Energy contained in the food we eat is preserved in the chemical potential of adenosine triphosphate (ATP) after carbohydrates, lipids, and proteins are oxidized to carbon dioxide and water. Oxidation takes place inside mitochondria, and the energy of electron transfer through the electron-transport chain is maintained by extrusion of protons from the matrix, producing an electrochemical gradient across the inner mitochondrial membrane. Dissipation of the protein gradient through the F1 ATPase complex of the inner membrane then leads to ATP synthesis.
It has long been known that brown adipose tissue has a high capacity for heat production, because the mitochondria of this tissue contains a protein called uncoupling protein (UCP1), which dissipates the proton gradient through the inner membrane, with the energy being released as heat instead of ATP synthesis. Since obesity is associated with energy imbalance, it was speculated that more uncoupling protein might protect against obesity. Evidence to support this hypothesis was provided by an experiment in which UCP1 was overexpressed in skeletal muscle. The UCP1 overexpressing transgenic mice were resistant to weight gain and obesity when placed on a high-fat diet.66 However, since UCP1 is normally only found in brown adipose tissue, and humans have little or no brown adipose tissue, the significance of UCP1 in human obesity is questionable.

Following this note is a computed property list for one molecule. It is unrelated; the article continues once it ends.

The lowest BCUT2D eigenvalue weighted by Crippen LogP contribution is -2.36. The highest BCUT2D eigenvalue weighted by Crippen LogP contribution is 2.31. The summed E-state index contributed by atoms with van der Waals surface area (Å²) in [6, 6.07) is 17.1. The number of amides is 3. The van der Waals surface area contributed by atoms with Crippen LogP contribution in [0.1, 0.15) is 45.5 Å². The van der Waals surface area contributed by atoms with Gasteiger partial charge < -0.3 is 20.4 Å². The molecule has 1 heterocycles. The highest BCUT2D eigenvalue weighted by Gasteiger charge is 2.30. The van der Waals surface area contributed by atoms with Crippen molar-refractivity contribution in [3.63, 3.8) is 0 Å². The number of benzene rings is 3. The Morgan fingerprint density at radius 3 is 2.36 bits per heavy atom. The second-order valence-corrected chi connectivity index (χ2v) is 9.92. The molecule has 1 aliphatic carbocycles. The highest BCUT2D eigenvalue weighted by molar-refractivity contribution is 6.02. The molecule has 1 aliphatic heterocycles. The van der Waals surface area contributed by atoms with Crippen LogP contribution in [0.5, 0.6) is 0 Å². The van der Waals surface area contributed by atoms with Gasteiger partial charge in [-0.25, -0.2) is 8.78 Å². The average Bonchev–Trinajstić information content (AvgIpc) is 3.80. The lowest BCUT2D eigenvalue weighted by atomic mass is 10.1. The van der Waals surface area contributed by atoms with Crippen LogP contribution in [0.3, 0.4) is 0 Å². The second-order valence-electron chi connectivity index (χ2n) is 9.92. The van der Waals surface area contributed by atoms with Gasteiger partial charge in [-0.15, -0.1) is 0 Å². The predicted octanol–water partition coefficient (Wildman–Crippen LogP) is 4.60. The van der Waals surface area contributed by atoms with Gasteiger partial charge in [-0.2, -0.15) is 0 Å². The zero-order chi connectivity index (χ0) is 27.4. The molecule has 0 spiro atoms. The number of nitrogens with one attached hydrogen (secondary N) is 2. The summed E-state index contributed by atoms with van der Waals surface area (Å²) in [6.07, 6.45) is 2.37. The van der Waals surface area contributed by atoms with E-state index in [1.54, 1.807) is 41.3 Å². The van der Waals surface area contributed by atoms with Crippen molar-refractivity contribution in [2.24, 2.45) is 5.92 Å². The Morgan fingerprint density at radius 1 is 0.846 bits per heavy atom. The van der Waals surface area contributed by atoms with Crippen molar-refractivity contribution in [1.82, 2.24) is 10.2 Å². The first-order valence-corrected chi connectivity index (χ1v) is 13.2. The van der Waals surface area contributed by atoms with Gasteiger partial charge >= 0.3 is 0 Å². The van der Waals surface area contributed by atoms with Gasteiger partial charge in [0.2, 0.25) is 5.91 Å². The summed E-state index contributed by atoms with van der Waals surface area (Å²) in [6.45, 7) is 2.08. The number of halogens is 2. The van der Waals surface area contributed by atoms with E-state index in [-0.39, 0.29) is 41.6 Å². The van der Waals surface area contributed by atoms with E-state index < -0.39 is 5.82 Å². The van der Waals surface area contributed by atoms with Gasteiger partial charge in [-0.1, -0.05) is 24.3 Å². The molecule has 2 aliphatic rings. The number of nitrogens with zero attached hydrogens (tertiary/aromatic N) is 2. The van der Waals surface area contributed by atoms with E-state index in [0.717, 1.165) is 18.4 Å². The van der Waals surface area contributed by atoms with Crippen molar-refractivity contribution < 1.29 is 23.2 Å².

After the cloning of two proteins with high homology to UCP1 (UCP2 and UCP3), there was renewed interest in whether uncoupling proteins might be a factor in obesity. Both UCP2 and UCP3 were confirmed to cause uncoupling of oxidative phosphorylation. UCP2 is ubiquitously expressed, while UCP3 is primarily expressed, in muscle. UCP2 and UCP3 have been extensively studied, but there is no clear link between these uncoupling proteins and obesity.44
The physiological function of uncoupling proteins is somewhat puzzling. UCP3 expression is paradoxically increased by fasting and acute exercise, but these responses are secondary to the release of fatty acids, which are potent regulators of UCP3 transcription. Thus, there seems to be a link between lipid metabolism and the expression of UCP3 in muscle.95 Since altered lipid metabolism is related to insulin resistance (see later sections of this chapter), uncoupling proteins may play an indirect role in the changes in metabolism seen in obesity.
In addition to producing ATP, mitochondria are also a major source of reactive-oxygen species, which can cause DNA damage and peroxidation of membrane lipids. Recent evidence suggests that one of the functions of uncoupling proteins in muscle may be to prevent the proton gradient across the inner mitochondrial membrane from becoming too high, which would lead to the production of harmful reactive-oxygen species.4095 Damage to mitochondrial membranes and mitochondrial DNA by reactive-oxygen species may be responsible for the defects that have been observed in muscle mitochondria of diabetic and aged individuals.57,80 In fact, impaired mitochondrial activity may play a much larger role in disease than previously recognized, since insulin-resistant offspring of patients with type 2 diabetes were also recently found to have reduced capacity for oxidative phosphorylation.81
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